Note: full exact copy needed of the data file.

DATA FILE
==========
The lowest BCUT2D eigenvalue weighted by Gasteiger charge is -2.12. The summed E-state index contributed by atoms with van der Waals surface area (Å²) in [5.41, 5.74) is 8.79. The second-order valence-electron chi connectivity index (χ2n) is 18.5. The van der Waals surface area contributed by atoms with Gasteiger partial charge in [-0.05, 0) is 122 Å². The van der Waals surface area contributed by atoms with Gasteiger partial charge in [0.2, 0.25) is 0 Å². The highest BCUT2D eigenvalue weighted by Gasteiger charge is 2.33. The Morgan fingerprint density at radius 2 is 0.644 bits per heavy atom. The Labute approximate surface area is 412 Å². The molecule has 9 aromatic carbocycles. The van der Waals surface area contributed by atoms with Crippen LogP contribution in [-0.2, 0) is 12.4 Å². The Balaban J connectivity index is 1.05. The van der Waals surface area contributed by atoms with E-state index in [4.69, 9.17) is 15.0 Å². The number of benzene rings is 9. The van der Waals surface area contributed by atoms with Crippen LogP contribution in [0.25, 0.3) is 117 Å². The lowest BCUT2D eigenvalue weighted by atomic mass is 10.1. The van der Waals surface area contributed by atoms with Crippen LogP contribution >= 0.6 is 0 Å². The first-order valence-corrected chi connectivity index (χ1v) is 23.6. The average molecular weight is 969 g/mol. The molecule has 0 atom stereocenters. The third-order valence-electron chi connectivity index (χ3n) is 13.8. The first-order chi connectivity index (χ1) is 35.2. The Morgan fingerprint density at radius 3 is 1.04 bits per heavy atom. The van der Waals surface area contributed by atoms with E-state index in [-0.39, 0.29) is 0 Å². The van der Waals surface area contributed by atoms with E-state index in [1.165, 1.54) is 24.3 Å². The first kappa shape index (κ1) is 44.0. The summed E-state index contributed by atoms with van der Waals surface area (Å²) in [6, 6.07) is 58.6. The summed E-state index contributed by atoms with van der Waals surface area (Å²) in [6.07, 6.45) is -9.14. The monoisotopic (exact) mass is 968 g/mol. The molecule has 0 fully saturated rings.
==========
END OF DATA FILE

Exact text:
The lowest BCUT2D eigenvalue weighted by Gasteiger charge is -2.12. The summed E-state index contributed by atoms with van der Waals surface area (Å²) in [5.41, 5.74) is 8.79. The second-order valence-electron chi connectivity index (χ2n) is 18.5. The van der Waals surface area contributed by atoms with Gasteiger partial charge in [-0.05, 0) is 122 Å². The van der Waals surface area contributed by atoms with Gasteiger partial charge in [0.2, 0.25) is 0 Å². The highest BCUT2D eigenvalue weighted by Gasteiger charge is 2.33. The Morgan fingerprint density at radius 2 is 0.644 bits per heavy atom. The Labute approximate surface area is 412 Å². The molecule has 9 aromatic carbocycles. The van der Waals surface area contributed by atoms with Crippen LogP contribution in [-0.2, 0) is 12.4 Å². The Balaban J connectivity index is 1.05. The van der Waals surface area contributed by atoms with E-state index in [4.69, 9.17) is 15.0 Å². The number of benzene rings is 9. The van der Waals surface area contributed by atoms with Crippen LogP contribution in [0.25, 0.3) is 117 Å². The lowest BCUT2D eigenvalue weighted by atomic mass is 10.1. The van der Waals surface area contributed by atoms with Crippen LogP contribution >= 0.6 is 0 Å². The first-order valence-corrected chi connectivity index (χ1v) is 23.6. The average molecular weight is 969 g/mol. The molecule has 0 atom stereocenters. The third-order valence-electron chi connectivity index (χ3n) is 13.8. The first-order chi connectivity index (χ1) is 35.2. The Morgan fingerprint density at radius 3 is 1.04 bits per heavy atom. The van der Waals surface area contributed by atoms with E-state index in [-0.39, 0.29) is 0 Å². The van der Waals surface area contributed by atoms with E-state index in [1.165, 1.54) is 24.3 Å². The first kappa shape index (κ1) is 44.0. The summed E-state index contributed by atoms with van der Waals surface area (Å²) in [6, 6.07) is 58.6. The summed E-state index contributed by atoms with van der Waals surface area (Å²) in [6.07, 6.45) is -9.14. The monoisotopic (exact) mass is 968 g/mol. The molecule has 0 fully saturated rings.